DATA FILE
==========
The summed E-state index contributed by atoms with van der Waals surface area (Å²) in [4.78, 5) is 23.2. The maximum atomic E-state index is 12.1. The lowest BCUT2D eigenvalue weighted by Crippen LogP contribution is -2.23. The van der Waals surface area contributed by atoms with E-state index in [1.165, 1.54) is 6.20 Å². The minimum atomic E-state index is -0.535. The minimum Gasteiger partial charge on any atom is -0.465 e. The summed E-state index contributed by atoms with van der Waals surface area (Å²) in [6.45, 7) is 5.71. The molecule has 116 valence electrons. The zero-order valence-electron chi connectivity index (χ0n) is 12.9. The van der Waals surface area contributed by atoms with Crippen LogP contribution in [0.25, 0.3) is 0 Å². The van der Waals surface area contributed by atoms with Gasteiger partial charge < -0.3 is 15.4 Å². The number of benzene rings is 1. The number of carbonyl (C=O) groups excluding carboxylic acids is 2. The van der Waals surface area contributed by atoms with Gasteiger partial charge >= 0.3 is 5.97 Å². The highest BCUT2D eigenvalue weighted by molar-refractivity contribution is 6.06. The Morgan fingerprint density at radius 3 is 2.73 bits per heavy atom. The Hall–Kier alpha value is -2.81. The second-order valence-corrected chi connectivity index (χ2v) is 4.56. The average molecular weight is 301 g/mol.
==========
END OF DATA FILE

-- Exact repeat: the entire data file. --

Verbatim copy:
The summed E-state index contributed by atoms with van der Waals surface area (Å²) in [4.78, 5) is 23.2. The maximum atomic E-state index is 12.1. The lowest BCUT2D eigenvalue weighted by Crippen LogP contribution is -2.23. The van der Waals surface area contributed by atoms with E-state index in [1.165, 1.54) is 6.20 Å². The minimum atomic E-state index is -0.535. The minimum Gasteiger partial charge on any atom is -0.465 e. The summed E-state index contributed by atoms with van der Waals surface area (Å²) in [6.45, 7) is 5.71. The molecule has 116 valence electrons. The zero-order valence-electron chi connectivity index (χ0n) is 12.9. The van der Waals surface area contributed by atoms with Crippen LogP contribution in [0.25, 0.3) is 0 Å². The van der Waals surface area contributed by atoms with Gasteiger partial charge < -0.3 is 15.4 Å². The number of benzene rings is 1. The number of carbonyl (C=O) groups excluding carboxylic acids is 2. The van der Waals surface area contributed by atoms with Gasteiger partial charge >= 0.3 is 5.97 Å². The highest BCUT2D eigenvalue weighted by molar-refractivity contribution is 6.06. The Morgan fingerprint density at radius 3 is 2.73 bits per heavy atom. The Hall–Kier alpha value is -2.81. The second-order valence-corrected chi connectivity index (χ2v) is 4.56. The average molecular weight is 301 g/mol.